The largest bird occurring on the continent is the ostrich. It cannot fly and it carries its small head high up in the sky on a 3 meters / 10 feet long neck. Ostriches can reach a mass of about 150 kg / 330 lb.. Their neck and powerful legs are only barely feathered, whereas their body is covered by a thick plumage, being brownish-grey in hens, and black with white wing and tail feathers in cocks.

In Namibia, ostrich still occur frequently on farmland and open plains, their distributional range reaching as far as into the Namib desert. In individual cases, ostrich may be hunted.

Ostriches are grazers and browsers, but they also chase small mammals. A cock usually dominates a flock of several hens. Ostrich hens lay their eggs, which can weigh up to 1600 grams / 3,53 lb., in communal nests which are also taken care of in a joint effort.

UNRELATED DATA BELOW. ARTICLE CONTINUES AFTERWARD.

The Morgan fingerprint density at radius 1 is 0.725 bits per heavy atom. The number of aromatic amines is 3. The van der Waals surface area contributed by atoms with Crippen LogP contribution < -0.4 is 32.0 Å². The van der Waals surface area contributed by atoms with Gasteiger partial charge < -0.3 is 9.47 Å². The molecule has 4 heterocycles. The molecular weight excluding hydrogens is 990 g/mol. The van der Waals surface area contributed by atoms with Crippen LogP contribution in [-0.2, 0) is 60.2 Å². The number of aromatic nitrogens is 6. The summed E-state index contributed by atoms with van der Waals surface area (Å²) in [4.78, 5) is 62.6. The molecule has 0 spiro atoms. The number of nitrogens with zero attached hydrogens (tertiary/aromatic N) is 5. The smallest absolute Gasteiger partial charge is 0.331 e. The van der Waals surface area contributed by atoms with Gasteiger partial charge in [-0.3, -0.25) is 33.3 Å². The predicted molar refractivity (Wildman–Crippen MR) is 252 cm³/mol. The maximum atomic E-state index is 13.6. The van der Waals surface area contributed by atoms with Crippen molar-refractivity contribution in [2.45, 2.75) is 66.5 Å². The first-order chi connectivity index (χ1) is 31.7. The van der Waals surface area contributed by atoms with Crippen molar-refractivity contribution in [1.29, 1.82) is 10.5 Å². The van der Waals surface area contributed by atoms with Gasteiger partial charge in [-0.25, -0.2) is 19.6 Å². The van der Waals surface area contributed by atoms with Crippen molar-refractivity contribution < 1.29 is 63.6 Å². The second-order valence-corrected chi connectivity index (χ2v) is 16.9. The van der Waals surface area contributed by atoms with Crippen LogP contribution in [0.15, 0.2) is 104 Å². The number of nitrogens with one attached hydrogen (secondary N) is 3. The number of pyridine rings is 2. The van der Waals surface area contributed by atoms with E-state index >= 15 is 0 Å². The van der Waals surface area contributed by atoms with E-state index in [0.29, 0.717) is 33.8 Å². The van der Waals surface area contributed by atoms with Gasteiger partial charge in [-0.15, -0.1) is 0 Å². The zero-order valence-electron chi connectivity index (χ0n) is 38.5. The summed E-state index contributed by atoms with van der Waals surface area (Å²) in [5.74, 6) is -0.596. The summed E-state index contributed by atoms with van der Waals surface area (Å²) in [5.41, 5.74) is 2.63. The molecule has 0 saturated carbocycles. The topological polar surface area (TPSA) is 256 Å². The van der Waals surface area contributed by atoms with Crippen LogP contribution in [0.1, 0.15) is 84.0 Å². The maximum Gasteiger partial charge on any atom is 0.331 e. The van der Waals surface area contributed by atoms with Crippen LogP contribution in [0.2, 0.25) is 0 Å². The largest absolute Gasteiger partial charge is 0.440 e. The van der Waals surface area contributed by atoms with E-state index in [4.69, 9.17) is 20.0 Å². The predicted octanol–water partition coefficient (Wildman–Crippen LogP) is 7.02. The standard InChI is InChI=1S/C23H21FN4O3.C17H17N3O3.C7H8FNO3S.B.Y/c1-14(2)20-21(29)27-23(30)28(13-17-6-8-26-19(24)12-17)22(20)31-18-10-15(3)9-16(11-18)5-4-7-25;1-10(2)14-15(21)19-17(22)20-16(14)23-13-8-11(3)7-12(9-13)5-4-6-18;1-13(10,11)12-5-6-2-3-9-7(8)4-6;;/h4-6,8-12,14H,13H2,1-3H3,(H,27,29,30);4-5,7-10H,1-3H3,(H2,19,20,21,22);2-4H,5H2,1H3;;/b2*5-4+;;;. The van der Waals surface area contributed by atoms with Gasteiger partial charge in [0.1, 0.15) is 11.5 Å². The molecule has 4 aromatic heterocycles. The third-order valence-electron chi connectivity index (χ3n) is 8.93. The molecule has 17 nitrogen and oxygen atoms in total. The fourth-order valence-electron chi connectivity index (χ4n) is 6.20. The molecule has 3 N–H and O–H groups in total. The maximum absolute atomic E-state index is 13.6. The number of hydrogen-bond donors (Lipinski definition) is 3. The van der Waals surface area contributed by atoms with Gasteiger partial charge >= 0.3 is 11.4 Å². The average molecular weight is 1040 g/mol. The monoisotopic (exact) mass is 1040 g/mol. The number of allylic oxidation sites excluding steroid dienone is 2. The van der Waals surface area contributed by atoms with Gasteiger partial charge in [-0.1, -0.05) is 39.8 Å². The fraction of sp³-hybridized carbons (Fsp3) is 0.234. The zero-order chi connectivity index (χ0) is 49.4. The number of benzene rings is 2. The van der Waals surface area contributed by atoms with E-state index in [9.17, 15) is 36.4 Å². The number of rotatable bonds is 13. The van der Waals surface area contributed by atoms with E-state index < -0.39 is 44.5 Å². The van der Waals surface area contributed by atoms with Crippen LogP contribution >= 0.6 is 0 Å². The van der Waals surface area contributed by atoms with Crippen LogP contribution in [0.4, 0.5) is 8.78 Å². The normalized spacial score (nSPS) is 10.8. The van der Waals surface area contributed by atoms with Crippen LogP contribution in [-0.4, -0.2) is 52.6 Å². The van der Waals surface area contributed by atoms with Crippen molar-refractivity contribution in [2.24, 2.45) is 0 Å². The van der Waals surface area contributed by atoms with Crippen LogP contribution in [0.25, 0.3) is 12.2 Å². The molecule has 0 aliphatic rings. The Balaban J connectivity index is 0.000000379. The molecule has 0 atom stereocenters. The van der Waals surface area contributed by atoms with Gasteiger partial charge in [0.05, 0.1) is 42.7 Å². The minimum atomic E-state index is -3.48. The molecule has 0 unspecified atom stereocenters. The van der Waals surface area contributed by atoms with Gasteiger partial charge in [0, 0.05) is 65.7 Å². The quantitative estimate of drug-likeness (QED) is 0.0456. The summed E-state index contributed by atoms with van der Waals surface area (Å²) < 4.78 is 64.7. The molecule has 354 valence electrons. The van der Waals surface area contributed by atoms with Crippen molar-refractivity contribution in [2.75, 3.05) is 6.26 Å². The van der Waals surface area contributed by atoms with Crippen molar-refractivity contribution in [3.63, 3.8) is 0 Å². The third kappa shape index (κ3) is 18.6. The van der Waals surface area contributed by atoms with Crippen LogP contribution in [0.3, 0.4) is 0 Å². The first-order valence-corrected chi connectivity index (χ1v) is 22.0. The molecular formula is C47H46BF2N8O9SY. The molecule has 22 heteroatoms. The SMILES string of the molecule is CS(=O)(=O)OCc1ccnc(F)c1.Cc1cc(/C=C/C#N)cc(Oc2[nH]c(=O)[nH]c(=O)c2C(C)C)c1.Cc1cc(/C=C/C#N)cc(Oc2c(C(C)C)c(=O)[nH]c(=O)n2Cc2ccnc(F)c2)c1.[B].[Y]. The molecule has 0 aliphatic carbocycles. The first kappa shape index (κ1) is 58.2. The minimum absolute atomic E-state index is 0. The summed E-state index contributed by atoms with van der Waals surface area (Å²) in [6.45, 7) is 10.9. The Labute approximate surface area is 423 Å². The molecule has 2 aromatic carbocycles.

Ostriches react courageously and intelligently to danger. While one bird will assemble all chicks around him, another bird will try to distract the enemy by playing "sick". The bird will leave the scene, the "crippled" wing hanging down, with waving steps, until it will finally collapse. During the whole performance the bird will not lose sight of its opponent. If the trick has successfully distracted the enemy, the "sick" bird will suddenly recover and run off at a speed of up to 70 km/h / 44 mph.

If the opponent is a predator, the ostrich will use his claws as an effective weapon. These claws are so dangerous that they can kill men.

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